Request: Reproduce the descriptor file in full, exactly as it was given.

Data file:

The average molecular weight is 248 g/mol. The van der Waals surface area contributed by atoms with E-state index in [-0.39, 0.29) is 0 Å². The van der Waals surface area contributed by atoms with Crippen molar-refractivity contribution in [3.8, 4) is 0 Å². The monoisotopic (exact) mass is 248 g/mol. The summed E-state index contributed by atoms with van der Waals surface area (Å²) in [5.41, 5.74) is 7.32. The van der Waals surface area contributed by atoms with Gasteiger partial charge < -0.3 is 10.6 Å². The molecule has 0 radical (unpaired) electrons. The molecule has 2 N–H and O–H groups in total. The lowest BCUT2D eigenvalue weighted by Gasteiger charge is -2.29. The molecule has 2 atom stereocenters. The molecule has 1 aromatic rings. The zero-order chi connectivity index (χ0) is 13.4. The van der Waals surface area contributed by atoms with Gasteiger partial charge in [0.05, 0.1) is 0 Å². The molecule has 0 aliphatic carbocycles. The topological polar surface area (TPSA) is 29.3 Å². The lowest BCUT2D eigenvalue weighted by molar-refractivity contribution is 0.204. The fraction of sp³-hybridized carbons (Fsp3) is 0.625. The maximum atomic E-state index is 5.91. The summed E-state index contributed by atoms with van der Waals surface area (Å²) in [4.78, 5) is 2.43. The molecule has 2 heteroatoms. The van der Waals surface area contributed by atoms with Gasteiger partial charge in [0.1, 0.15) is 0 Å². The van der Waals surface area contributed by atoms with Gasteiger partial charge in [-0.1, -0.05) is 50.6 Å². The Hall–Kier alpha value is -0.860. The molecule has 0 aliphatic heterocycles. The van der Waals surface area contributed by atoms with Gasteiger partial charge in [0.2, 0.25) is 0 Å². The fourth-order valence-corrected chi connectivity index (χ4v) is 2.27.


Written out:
The average molecular weight is 248 g/mol. The van der Waals surface area contributed by atoms with E-state index in [-0.39, 0.29) is 0 Å². The van der Waals surface area contributed by atoms with Crippen molar-refractivity contribution in [3.8, 4) is 0 Å². The monoisotopic (exact) mass is 248 g/mol. The summed E-state index contributed by atoms with van der Waals surface area (Å²) in [5.41, 5.74) is 7.32. The van der Waals surface area contributed by atoms with Gasteiger partial charge < -0.3 is 10.6 Å². The molecule has 0 radical (unpaired) electrons. The molecule has 2 N–H and O–H groups in total. The lowest BCUT2D eigenvalue weighted by Gasteiger charge is -2.29. The molecule has 2 atom stereocenters. The molecule has 1 aromatic rings. The zero-order chi connectivity index (χ0) is 13.4. The van der Waals surface area contributed by atoms with Gasteiger partial charge in [0.05, 0.1) is 0 Å². The molecule has 0 aliphatic carbocycles. The topological polar surface area (TPSA) is 29.3 Å². The lowest BCUT2D eigenvalue weighted by molar-refractivity contribution is 0.204. The fraction of sp³-hybridized carbons (Fsp3) is 0.625. The maximum atomic E-state index is 5.91. The summed E-state index contributed by atoms with van der Waals surface area (Å²) in [4.78, 5) is 2.43. The molecule has 2 heteroatoms. The van der Waals surface area contributed by atoms with Gasteiger partial charge in [0.1, 0.15) is 0 Å². The van der Waals surface area contributed by atoms with Gasteiger partial charge in [-0.1, -0.05) is 50.6 Å². The Hall–Kier alpha value is -0.860. The molecule has 0 aliphatic heterocycles. The van der Waals surface area contributed by atoms with Gasteiger partial charge in [0.2, 0.25) is 0 Å². The fourth-order valence-corrected chi connectivity index (χ4v) is 2.27.